OTTAWA—The richest 20% of Canadian income earners are responsible for almost double (1.8 times) the greenhouse gas (GHG) emissions of those in the lowest income group, says a new study released today by the Canadian Centre for Policy Alternatives (CCPA).
The study, Who Occupies the Sky? The Distribution of GHGs in Canada, by Marc Lee, finds household carbon footprints increase with income and concludes that GHG reduction policies must take inequality into consideration.
“It is important to develop an approach to reduce emissions that does not have an unequal impact on families with lower incomes, who have lower emissions to begin with,” says Lee, a CCPA Senior Economist. “Those with higher incomes are able to reduce the emissions —by reducing air travel and investing in home energy efficiency—more easily than low-income families, without affecting their basic needs.”
The study notes that inequality in carbon emissions is more extreme at the very top of the income distribution. Per capita emissions would be even higher for the richest Canadians and correspondingly lower for those with the lowest incomes.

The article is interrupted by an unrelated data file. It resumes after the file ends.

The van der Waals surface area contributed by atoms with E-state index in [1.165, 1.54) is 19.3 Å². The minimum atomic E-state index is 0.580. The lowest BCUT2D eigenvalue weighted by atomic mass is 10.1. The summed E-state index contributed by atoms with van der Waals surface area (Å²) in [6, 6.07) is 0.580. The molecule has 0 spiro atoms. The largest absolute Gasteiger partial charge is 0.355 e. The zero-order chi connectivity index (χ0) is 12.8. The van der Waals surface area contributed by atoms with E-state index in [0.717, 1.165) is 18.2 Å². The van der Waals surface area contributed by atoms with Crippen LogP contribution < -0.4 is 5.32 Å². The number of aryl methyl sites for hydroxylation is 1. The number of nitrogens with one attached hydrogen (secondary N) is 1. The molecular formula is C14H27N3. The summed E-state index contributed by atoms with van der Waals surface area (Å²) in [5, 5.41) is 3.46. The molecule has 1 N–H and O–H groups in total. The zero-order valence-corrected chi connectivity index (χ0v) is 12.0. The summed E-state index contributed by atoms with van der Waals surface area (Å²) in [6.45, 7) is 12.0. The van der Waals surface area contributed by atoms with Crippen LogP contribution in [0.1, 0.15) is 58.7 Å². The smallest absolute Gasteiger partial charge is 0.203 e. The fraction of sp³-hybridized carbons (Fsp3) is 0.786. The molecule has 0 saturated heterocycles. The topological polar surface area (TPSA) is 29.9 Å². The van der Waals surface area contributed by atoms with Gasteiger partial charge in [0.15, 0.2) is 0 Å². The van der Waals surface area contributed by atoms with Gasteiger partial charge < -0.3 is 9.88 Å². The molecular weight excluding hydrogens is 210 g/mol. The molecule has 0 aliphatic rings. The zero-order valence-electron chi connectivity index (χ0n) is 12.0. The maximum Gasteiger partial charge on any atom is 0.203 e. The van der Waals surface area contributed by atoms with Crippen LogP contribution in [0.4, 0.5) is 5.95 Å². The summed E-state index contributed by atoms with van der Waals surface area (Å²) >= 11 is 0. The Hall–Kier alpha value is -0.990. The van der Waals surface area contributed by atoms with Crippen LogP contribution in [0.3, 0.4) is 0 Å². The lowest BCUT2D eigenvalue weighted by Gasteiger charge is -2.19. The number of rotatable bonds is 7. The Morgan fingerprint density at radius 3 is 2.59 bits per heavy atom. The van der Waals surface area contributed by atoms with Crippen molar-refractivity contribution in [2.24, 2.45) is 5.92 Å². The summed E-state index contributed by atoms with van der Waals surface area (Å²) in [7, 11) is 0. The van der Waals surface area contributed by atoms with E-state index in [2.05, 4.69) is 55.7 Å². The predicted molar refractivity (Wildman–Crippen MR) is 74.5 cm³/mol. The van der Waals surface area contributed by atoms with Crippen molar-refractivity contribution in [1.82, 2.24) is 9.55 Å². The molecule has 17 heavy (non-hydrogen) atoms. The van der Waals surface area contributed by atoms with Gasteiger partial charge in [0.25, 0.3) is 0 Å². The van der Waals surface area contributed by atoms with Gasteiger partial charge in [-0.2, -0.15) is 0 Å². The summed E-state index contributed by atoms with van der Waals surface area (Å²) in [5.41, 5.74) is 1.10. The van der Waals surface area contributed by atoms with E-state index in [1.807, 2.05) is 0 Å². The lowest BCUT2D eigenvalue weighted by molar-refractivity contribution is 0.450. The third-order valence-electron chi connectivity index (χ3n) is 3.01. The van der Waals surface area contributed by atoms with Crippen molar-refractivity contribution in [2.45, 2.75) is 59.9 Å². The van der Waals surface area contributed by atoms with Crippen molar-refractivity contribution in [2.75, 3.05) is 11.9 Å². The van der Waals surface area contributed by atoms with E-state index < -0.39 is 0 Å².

Based on modeling of BC’s carbon tax, the top 1% of households had emissions three times the average, and almost six times the emissions of households in the bottom decile. Emissions of the top 1% were also almost double those of the next 4% of households.
“If climate policies are going to be effective, they need to be fair,” Lee concludes. “That means high-income Canadians should bear the greater burden of reducing greenhouse gas emissions.”
Who Occupies the Sky? The Distribution of GHGs in Canada is available on the CCPA website: http://policyalternatives.ca
For more information contact Kerri-Anne Finn, CCPA Senior Communications Officer, at 613-563-1341 x306.